The temporary replacement antenna and transmission system is ON AIR.
New Antenna Update:
A new antenna has been designed and planning and approvals are underway for the buildout of the new antenna. The earliest the antenna equipment can be designed and built is during the month of June. We are currently targeting the week of June 29, 2020, for the permanent repairs.
Viewer Note: If you rescanned while WCAX has been off the air, your TV tuner actually deleted WCAX from the saved channel list in its memory because there was no signal to find. With WCAX back on the air, if you don’t see WCAX on your channel list, rescanning should find the station again in most cases. At the same time, this is a temporary antenna, so it is less powerful than the permanent antenna will be. For information about rescanning, click here to visit our rescan information page. Remember, if you already can watch WCAX on your TV, whether over the air or via cable/satellite, no action is needed.
Repair Update Logs:
Sunday, 12/1/19: 4:30pm - The engineering and tower team has departed the transmitter site after sundown and successfully completing the antenna installation and commissioning. 1:30p - The replacement antenna is on air for WCAX and WPTZ. Engineers continue to dial in the power levels to provide the best signal and signal strength possible to the greatest number of viewers. At the same time, it is important to remember this is a temporary installation to meet the immediate need, and will not be as powerful or have the same exact coverage as the previous antenna. 8:30a - Tower crews are back on site and installing additional ice shielding around the antenna and the transmission lines where they are exposed to the elements and ice shedding from the structures above. RF engineers are reviewing test data from last night/overnight to determine the final power levels for the transmitter inputs/outputs for WCAX and WPTZ.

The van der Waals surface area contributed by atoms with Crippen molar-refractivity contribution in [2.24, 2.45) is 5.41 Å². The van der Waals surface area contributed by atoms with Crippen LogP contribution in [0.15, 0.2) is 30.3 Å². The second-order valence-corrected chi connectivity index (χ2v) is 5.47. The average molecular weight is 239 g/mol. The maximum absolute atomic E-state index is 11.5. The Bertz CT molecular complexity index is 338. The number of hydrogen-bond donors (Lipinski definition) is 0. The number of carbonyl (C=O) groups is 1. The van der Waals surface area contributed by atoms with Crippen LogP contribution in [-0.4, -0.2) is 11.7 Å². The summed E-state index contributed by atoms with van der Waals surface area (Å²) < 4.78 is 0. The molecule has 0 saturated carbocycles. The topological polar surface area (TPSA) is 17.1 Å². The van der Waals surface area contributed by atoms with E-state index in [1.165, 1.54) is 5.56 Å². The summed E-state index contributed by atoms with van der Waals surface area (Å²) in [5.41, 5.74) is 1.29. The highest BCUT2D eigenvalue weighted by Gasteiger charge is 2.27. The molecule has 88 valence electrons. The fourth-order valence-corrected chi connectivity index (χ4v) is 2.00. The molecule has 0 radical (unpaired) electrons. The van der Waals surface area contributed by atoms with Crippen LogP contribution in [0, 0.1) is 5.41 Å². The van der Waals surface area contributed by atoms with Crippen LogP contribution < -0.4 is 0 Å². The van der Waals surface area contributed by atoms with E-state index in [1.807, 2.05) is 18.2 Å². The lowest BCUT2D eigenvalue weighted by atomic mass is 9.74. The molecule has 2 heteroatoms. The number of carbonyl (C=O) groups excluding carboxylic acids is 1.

Saturday, 11/30/19: 6:42p - Radio frequency testing has begun, and viewers may see signals appear and disappear over the next few hours. Final computations for antenna output are being made. We expect to be able to be on the air Sunday. 5:00p - Transmission line sections have been installed and the line is being pressurized and checked for leaks. 8:30a - A cold but otherwise beautiful day has begun on Mt. Mansfield, and the tower crew was already climbing as of 8:30am. Today's plan includes cleaning ice off of the work areas on the tower, and finishing the remaining connections to the transmission line, then system and power testing. Progress will be determined by safety and weather conditions.
The last two days of weather and cold conditions have beautiful results - rime ice around the tower structures creating some beautiful images. The ice is about 6" thick overall and more in some places, so the 3/4" tether rope the crew left in place to allow them to raise the remaining components looks far more impressive in both shots, appearing to be about 10" thick.
Rime ice is an interesting phenomenon, and is seen a lot across our region, on Mt. Mansfield as well as other notable peaks like Mt. Washington in New Hampshire. A little more about that science is available when you click here>>